About 90% of this charge compensation is accomplished by the influx of protons (H+) through the voltage-gated proton channel HVCN1 (Reeves et al., 2002; Levine et al., 2015). Neutrophils are characterized by an abundance of cytoplasmic granules containing a plethora of enzymes and antimicrobial compounds which are released into the phagocytic vacuole. The cytoplasmic granules have an internal pH of approximately 5, that is maintained by the activity of a V-ATPase (Jankowski et al., 2002), and in the absence of an active oxidase the vacuole becomes acidic when these contents are released into it, as is the case in neutrophils from patients with Chronic Granulomatous Disease (CGD) (Levine et al., 2015), in whom the oxidase is defective. However, it has been recently demonstrated that in normal human neutrophils the vacuolar pH rises to approximately 9.0, a level at which it is maintained for 20–30 min (Levine et al., 2015), which is optimal for the killing and digestion of microbes by neutral proteases, including cathepsin G, and elastase (Levine et al., 2015). This elevation results from the consumption of protons within the vacuole by the protonation of O22- to form H2O2 (Figure 1).
If all the charge were compensated by protons, there would be no nett consumption of these ions, and protons from the fused granules would make the vacuole acidic. Therefore, charge compensation by ions other than protons must occur, and an intriguing aspect of this charge compensation is how the balance of fluxes of the different ions is accomplished to maintain the pH in a fairly precise band of alkalinity. This suggests regulatory gating of proton and non-proton charge compensating ion fluxes based upon pH and charge across the membrane.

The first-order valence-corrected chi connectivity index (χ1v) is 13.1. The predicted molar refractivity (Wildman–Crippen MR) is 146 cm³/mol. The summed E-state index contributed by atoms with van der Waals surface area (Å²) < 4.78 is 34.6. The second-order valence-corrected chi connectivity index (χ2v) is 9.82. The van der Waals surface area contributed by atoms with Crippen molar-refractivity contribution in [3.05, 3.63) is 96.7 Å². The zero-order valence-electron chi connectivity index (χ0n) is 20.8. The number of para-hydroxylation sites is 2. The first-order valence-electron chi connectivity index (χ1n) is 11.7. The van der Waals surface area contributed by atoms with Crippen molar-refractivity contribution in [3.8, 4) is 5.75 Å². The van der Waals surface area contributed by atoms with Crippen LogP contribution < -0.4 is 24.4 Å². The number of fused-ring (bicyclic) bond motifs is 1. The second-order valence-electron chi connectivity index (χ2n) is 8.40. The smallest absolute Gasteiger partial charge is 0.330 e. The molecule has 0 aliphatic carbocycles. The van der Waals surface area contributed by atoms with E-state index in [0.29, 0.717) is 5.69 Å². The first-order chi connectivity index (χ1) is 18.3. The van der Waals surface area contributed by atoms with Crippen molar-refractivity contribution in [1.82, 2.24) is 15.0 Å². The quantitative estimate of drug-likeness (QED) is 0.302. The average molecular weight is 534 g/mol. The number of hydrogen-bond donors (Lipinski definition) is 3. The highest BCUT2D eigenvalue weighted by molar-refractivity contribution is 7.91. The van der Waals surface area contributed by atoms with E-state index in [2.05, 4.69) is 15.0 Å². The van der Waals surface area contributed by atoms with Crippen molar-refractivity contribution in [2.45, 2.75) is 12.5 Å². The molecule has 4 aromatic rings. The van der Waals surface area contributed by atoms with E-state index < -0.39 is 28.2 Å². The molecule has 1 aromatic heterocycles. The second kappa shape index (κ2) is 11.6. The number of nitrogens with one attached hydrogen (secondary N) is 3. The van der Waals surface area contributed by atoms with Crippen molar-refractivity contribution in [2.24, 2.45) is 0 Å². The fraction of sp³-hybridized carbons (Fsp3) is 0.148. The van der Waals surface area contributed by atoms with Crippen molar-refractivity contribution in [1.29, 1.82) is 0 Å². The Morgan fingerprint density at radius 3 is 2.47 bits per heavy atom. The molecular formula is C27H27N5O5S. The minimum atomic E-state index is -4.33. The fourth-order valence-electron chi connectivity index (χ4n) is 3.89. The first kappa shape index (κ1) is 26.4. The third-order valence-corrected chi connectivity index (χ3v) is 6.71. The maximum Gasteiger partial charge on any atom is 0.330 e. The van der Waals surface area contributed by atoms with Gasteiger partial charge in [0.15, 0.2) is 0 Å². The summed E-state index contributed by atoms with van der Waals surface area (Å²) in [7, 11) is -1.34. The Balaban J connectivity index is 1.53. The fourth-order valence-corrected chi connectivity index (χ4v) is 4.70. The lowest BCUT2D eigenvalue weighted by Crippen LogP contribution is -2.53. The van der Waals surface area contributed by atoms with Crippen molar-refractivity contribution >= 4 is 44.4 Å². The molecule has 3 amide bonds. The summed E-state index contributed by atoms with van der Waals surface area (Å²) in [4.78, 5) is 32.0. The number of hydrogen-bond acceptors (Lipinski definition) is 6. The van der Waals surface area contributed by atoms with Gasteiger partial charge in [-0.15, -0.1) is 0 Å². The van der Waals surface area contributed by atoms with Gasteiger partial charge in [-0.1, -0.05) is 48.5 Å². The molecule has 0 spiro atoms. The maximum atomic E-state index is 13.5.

To understand this process more fully it is important to identify and characterize the charge compensating channels. There is evidence for the movement of potassium ions (K+) into the neutrophil vacuole (Reeves et al., 2002; Rada et al., 2004) and K+ channels have been implicated in eosinophils as important for superoxide production (Saito et al., 1995). There is conflicting evidence as to whether Cl- passes into, and/or out of, the phagocytic vacuole. One of the theories concerning the killing of microbes involves the generation of hypochlorous acid (HOCl) by myeloperoxidase from H2O2 and Cl- (Klebanoff et al., 2013), which would require the passage of Cl- into the vacuole. Some chloride will accumulate in the cytoplasmic granules (Stauber and Jentsch, 2013) to compensate the charge generated when H+ are pumped into the granules by a V-ATPase to produce the low pH in these organelles (see Figure 1). Macrophages from CLIC1-/- mice display a defect in phagosome acidification (Jiang et al., 2012), and lysosome acidification is defective in alveolar macrophages from mice lacking the cystic fibrosis (CF) transmembrane conductance regulator (CFTR) (Di et al., 2006), a chloride channel, suggesting that these channels might transport Cl- into granules in these cells. CFTR (Painter et al., 2006, 2010), KCC3 (Sun et al., 2012), a K+-Cl- co-transporter, and ClC3, a voltage-gated chloride channel that mediates the exchange of chloride ions for protons with a nett movement of Cl- (Moreland et al., 2006), have all been implicated as mechanisms for directly importing Cl- into the vacuole. For CFTR and ClC3 to supply Cl- to the vacuole, it would have to pass against a strong electrochemical gradient whereas KCC3 is electroneutral, so it would not directly act as a charge compensator. Others have suggested that Cl- is passed in the opposite direction, out of the vacuole, through ClC3 (Lassègue, 2007; Miller et al., 2007).